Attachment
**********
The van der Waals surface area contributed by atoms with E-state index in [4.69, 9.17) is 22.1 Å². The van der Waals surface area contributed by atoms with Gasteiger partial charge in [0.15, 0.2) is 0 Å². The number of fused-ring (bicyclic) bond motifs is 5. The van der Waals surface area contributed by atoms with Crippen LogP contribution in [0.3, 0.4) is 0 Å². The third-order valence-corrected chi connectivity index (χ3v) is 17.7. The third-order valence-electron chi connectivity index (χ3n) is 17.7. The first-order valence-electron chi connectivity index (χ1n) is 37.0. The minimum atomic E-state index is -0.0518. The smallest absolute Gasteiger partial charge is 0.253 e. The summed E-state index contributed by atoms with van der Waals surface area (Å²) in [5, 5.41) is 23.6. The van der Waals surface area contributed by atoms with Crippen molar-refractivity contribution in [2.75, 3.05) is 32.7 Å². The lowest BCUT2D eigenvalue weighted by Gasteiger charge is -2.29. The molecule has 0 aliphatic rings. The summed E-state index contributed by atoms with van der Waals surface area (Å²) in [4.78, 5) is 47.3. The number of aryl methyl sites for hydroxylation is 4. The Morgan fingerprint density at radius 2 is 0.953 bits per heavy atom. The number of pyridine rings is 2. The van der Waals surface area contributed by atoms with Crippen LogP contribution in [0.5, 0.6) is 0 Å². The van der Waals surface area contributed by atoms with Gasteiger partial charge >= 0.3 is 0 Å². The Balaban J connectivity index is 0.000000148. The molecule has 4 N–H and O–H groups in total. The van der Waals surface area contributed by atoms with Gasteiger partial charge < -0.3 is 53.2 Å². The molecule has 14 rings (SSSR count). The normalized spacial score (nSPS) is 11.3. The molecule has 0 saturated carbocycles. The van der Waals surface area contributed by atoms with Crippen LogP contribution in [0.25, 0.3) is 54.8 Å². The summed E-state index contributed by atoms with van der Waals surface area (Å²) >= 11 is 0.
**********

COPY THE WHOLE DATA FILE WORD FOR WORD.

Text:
The van der Waals surface area contributed by atoms with E-state index in [4.69, 9.17) is 22.1 Å². The van der Waals surface area contributed by atoms with Gasteiger partial charge in [0.15, 0.2) is 0 Å². The number of fused-ring (bicyclic) bond motifs is 5. The van der Waals surface area contributed by atoms with Crippen LogP contribution in [0.3, 0.4) is 0 Å². The third-order valence-corrected chi connectivity index (χ3v) is 17.7. The third-order valence-electron chi connectivity index (χ3n) is 17.7. The first-order valence-electron chi connectivity index (χ1n) is 37.0. The minimum atomic E-state index is -0.0518. The smallest absolute Gasteiger partial charge is 0.253 e. The summed E-state index contributed by atoms with van der Waals surface area (Å²) in [5, 5.41) is 23.6. The van der Waals surface area contributed by atoms with Crippen molar-refractivity contribution in [2.75, 3.05) is 32.7 Å². The lowest BCUT2D eigenvalue weighted by Gasteiger charge is -2.29. The molecule has 0 aliphatic rings. The summed E-state index contributed by atoms with van der Waals surface area (Å²) in [4.78, 5) is 47.3. The number of aryl methyl sites for hydroxylation is 4. The Morgan fingerprint density at radius 2 is 0.953 bits per heavy atom. The number of pyridine rings is 2. The van der Waals surface area contributed by atoms with Crippen LogP contribution in [0.5, 0.6) is 0 Å². The van der Waals surface area contributed by atoms with Gasteiger partial charge >= 0.3 is 0 Å². The Balaban J connectivity index is 0.000000148. The molecule has 4 N–H and O–H groups in total. The van der Waals surface area contributed by atoms with Gasteiger partial charge < -0.3 is 53.2 Å². The molecule has 14 rings (SSSR count). The normalized spacial score (nSPS) is 11.3. The molecule has 0 saturated carbocycles. The van der Waals surface area contributed by atoms with Crippen LogP contribution in [0.25, 0.3) is 54.8 Å². The summed E-state index contributed by atoms with van der Waals surface area (Å²) >= 11 is 0.